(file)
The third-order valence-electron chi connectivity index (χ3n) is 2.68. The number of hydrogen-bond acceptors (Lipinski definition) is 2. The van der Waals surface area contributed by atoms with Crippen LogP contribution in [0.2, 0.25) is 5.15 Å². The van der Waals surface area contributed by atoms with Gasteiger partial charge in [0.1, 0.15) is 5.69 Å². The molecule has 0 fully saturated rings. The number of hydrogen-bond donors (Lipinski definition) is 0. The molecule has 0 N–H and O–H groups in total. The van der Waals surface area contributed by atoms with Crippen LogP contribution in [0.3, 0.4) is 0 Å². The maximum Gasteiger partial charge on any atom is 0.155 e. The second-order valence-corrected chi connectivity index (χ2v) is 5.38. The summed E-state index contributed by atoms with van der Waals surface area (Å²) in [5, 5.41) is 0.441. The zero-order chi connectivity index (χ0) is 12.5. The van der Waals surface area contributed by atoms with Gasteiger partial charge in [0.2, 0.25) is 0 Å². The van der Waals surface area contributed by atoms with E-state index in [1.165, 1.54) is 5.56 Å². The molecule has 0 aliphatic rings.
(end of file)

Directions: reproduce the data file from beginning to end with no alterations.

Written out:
The third-order valence-electron chi connectivity index (χ3n) is 2.68. The number of hydrogen-bond acceptors (Lipinski definition) is 2. The van der Waals surface area contributed by atoms with Crippen LogP contribution in [0.2, 0.25) is 5.15 Å². The van der Waals surface area contributed by atoms with Gasteiger partial charge in [0.1, 0.15) is 5.69 Å². The molecule has 0 fully saturated rings. The number of hydrogen-bond donors (Lipinski definition) is 0. The molecule has 0 N–H and O–H groups in total. The van der Waals surface area contributed by atoms with Crippen LogP contribution in [0.3, 0.4) is 0 Å². The maximum Gasteiger partial charge on any atom is 0.155 e. The second-order valence-corrected chi connectivity index (χ2v) is 5.38. The summed E-state index contributed by atoms with van der Waals surface area (Å²) in [5, 5.41) is 0.441. The zero-order chi connectivity index (χ0) is 12.5. The van der Waals surface area contributed by atoms with Gasteiger partial charge in [0.2, 0.25) is 0 Å². The van der Waals surface area contributed by atoms with E-state index in [1.165, 1.54) is 5.56 Å². The molecule has 0 aliphatic rings.